Different Types of Auto Paints

Written by kristen marquette
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Different Types of Auto Paints
During the height of acrylic laquer's popularity, it was used widely used by General Motors. (cars parking in parking area image by L. Shat from Fotolia.com)

Using enamel automobile paint over lacquer paint can cause an unsightly chemical reaction on the outside of your vehicle. A paint such as 2-pack will eat through a top coat of lacquer when there are scratches present. Even different brands of the same type of paint may chemically react. Repainting your vehicle is best left to the professionals unless you are familiar with the different types of auto paint.

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Nitrocellulose Lacquer

Used to paint production cars through the 1950s and 1960s, nitrocellulose lacquer is one of the oldest varieties of auto paint still available on the market. This paint does not resist light or pollution well, making it less durable than newer car paints. It also requires a considerable amount of time to dry. Nitrocellulose lacquer is not the most environmental-friendly paint you can choose either, since it contains a high amount of organic solvents that evaporate during the painting and drying process, polluting the air.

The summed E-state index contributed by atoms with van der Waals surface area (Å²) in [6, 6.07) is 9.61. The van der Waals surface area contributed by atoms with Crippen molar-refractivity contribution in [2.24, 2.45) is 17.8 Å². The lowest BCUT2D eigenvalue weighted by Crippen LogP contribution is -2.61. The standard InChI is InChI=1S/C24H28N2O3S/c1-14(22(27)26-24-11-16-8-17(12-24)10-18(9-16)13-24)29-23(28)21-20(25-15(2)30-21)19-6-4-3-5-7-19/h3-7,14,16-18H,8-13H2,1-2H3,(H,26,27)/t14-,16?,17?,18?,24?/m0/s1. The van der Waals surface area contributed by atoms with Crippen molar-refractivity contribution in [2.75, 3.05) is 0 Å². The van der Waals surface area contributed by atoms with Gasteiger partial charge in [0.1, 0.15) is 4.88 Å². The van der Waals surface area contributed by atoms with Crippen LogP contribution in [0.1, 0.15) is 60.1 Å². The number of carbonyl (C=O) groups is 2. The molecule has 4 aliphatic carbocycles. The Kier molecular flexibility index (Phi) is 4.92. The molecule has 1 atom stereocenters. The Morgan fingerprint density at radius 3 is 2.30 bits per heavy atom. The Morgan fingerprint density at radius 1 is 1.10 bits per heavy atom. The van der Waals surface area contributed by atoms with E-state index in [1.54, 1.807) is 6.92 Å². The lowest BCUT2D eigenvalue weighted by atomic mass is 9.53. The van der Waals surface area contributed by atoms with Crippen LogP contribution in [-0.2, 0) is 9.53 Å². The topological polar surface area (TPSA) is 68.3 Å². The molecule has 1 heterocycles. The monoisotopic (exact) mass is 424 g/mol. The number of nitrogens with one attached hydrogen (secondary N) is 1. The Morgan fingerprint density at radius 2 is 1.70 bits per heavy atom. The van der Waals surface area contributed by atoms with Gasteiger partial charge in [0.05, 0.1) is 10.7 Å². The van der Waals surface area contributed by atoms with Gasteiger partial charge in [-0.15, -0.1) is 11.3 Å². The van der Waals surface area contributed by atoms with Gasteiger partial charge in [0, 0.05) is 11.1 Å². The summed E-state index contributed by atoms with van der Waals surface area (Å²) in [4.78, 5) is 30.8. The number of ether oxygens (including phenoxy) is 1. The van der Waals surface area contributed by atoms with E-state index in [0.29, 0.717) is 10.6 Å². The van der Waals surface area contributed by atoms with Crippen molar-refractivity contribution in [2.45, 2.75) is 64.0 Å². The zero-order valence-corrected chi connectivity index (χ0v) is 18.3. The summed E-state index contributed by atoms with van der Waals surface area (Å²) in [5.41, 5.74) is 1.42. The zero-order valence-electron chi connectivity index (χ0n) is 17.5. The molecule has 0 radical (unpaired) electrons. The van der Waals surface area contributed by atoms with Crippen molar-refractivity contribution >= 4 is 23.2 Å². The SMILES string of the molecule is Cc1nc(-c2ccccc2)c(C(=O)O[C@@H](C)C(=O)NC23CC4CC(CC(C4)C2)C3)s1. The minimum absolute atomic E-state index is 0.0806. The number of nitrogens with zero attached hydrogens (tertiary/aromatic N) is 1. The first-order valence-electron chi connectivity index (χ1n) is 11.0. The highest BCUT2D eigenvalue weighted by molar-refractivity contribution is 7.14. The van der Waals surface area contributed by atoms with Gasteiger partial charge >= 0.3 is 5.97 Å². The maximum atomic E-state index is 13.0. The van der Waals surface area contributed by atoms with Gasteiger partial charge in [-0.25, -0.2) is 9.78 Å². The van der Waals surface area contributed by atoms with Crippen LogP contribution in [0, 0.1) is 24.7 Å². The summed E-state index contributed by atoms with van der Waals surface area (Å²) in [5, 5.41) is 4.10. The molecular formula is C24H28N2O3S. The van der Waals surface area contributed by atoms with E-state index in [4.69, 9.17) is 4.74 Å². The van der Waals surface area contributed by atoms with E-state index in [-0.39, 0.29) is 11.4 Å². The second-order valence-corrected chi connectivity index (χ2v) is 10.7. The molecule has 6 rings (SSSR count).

Acrylic Lacquer

A popular auto paint between the 1950s and 1970s, acrylic lacquer continued to appear on some luxury cars, such as the Rolls Royce, until the late 1980s. This type of auto paint leaves a glasslike finish on vehicles, which complements classic cars. Since the paint dries quickly, dirt and dust are less likely to get caught in the paint, ruining the finish; plus you can sand down any painting flaws shortly after application, making acrylic lacquer a good choice for amateur painters. But to maintain this classy finish, it must be buffed on a regular basis.

Acrylic Enamel

Developed in the late 1960s and early 1970s, acrylic enamel contains no solvents, making it harder and more resilient than its predecessors. While acrylic enamel is durable and affordable, it leaves a dull finish on your vehicle and is best used only on a car previously painted with acrylic enamel.

2-Pack

Increasing in use and popularity since the 1970s, 2-pack paint involves fewer coats of paint than lacquer and is long-lasting as well as durable. It produces a finish with an attractive shine that does not require sanding or buffing. However, the finish also gives the vehicle an artificial, plastic appearance, making it a poor choice for classic cars. When painting with 2-pack, keep in mind that inhaling its fumes can seriously damage your immune system and even result in death. Only when properly equipped with full body protection gear and air-fed masks should you paint with 2-pack.

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